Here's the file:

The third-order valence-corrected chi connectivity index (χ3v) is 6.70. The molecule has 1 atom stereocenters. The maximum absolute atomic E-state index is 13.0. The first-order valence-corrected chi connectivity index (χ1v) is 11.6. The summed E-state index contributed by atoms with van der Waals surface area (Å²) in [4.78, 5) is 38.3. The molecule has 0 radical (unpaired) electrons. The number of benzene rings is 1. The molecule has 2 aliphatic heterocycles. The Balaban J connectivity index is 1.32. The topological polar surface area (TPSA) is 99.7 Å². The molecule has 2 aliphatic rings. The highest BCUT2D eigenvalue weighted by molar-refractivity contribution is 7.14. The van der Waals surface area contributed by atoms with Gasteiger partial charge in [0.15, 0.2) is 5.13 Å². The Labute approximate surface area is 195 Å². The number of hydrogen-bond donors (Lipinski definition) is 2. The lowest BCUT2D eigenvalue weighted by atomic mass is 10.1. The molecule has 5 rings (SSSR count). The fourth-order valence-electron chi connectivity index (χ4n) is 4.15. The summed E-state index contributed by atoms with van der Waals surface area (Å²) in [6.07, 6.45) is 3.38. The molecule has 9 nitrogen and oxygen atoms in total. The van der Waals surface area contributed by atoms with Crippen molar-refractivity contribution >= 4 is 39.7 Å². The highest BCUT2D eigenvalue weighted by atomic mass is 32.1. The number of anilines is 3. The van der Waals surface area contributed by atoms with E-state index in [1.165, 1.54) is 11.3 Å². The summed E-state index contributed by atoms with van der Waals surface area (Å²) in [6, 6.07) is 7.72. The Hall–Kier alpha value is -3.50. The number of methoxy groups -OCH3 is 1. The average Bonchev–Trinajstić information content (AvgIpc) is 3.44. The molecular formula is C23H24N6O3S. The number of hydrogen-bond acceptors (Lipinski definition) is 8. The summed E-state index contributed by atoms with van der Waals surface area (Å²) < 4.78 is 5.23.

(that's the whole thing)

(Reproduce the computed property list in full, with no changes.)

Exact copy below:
The third-order valence-corrected chi connectivity index (χ3v) is 6.70. The molecule has 1 atom stereocenters. The maximum absolute atomic E-state index is 13.0. The first-order valence-corrected chi connectivity index (χ1v) is 11.6. The summed E-state index contributed by atoms with van der Waals surface area (Å²) in [4.78, 5) is 38.3. The molecule has 0 radical (unpaired) electrons. The number of benzene rings is 1. The molecule has 2 aliphatic heterocycles. The Balaban J connectivity index is 1.32. The topological polar surface area (TPSA) is 99.7 Å². The molecule has 2 aliphatic rings. The highest BCUT2D eigenvalue weighted by molar-refractivity contribution is 7.14. The van der Waals surface area contributed by atoms with Gasteiger partial charge in [0.15, 0.2) is 5.13 Å². The Labute approximate surface area is 195 Å². The number of hydrogen-bond donors (Lipinski definition) is 2. The lowest BCUT2D eigenvalue weighted by atomic mass is 10.1. The molecule has 5 rings (SSSR count). The fourth-order valence-electron chi connectivity index (χ4n) is 4.15. The summed E-state index contributed by atoms with van der Waals surface area (Å²) in [6.07, 6.45) is 3.38. The molecule has 9 nitrogen and oxygen atoms in total. The van der Waals surface area contributed by atoms with Crippen molar-refractivity contribution >= 4 is 39.7 Å². The highest BCUT2D eigenvalue weighted by atomic mass is 32.1. The number of anilines is 3. The van der Waals surface area contributed by atoms with E-state index in [1.165, 1.54) is 11.3 Å². The summed E-state index contributed by atoms with van der Waals surface area (Å²) in [6, 6.07) is 7.72. The Hall–Kier alpha value is -3.50. The number of methoxy groups -OCH3 is 1. The average Bonchev–Trinajstić information content (AvgIpc) is 3.44. The molecular formula is C23H24N6O3S. The number of hydrogen-bond acceptors (Lipinski definition) is 8. The summed E-state index contributed by atoms with van der Waals surface area (Å²) < 4.78 is 5.23.